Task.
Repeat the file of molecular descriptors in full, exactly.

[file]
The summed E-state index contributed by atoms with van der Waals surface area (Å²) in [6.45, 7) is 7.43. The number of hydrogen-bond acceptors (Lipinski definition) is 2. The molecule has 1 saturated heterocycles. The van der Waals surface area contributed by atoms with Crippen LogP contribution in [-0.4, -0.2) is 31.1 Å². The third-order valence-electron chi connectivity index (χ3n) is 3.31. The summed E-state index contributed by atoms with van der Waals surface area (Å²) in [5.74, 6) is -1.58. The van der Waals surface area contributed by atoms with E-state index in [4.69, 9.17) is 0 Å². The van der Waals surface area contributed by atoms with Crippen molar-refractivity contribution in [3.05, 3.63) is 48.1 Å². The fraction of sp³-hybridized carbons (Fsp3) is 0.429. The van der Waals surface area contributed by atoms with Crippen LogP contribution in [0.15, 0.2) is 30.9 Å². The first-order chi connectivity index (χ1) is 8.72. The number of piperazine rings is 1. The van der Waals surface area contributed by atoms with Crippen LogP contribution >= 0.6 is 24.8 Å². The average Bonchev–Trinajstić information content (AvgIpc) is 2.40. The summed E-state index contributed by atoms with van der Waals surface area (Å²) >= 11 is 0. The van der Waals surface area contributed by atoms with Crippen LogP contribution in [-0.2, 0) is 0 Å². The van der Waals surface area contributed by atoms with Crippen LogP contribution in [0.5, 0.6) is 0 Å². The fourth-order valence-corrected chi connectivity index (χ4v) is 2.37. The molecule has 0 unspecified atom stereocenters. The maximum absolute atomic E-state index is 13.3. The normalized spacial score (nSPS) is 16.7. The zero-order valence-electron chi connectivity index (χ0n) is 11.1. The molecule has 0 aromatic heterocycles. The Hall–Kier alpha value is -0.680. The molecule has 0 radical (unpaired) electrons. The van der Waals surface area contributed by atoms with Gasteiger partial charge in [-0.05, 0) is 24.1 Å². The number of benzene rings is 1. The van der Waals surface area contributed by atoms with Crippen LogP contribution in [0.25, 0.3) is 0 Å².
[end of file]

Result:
The summed E-state index contributed by atoms with van der Waals surface area (Å²) in [6.45, 7) is 7.43. The number of hydrogen-bond acceptors (Lipinski definition) is 2. The molecule has 1 saturated heterocycles. The van der Waals surface area contributed by atoms with Crippen LogP contribution in [-0.4, -0.2) is 31.1 Å². The third-order valence-electron chi connectivity index (χ3n) is 3.31. The summed E-state index contributed by atoms with van der Waals surface area (Å²) in [5.74, 6) is -1.58. The van der Waals surface area contributed by atoms with E-state index in [4.69, 9.17) is 0 Å². The van der Waals surface area contributed by atoms with Crippen molar-refractivity contribution in [3.05, 3.63) is 48.1 Å². The fraction of sp³-hybridized carbons (Fsp3) is 0.429. The van der Waals surface area contributed by atoms with Crippen LogP contribution in [0.15, 0.2) is 30.9 Å². The first-order chi connectivity index (χ1) is 8.72. The number of piperazine rings is 1. The van der Waals surface area contributed by atoms with Crippen LogP contribution >= 0.6 is 24.8 Å². The average Bonchev–Trinajstić information content (AvgIpc) is 2.40. The summed E-state index contributed by atoms with van der Waals surface area (Å²) >= 11 is 0. The van der Waals surface area contributed by atoms with Crippen LogP contribution in [-0.2, 0) is 0 Å². The van der Waals surface area contributed by atoms with Crippen LogP contribution in [0.5, 0.6) is 0 Å². The fourth-order valence-corrected chi connectivity index (χ4v) is 2.37. The molecule has 0 unspecified atom stereocenters. The maximum absolute atomic E-state index is 13.3. The normalized spacial score (nSPS) is 16.7. The zero-order valence-electron chi connectivity index (χ0n) is 11.1. The molecule has 0 aromatic heterocycles. The Hall–Kier alpha value is -0.680. The molecule has 0 radical (unpaired) electrons. The van der Waals surface area contributed by atoms with Gasteiger partial charge in [-0.05, 0) is 24.1 Å². The number of benzene rings is 1. The van der Waals surface area contributed by atoms with Crippen LogP contribution in [0.25, 0.3) is 0 Å².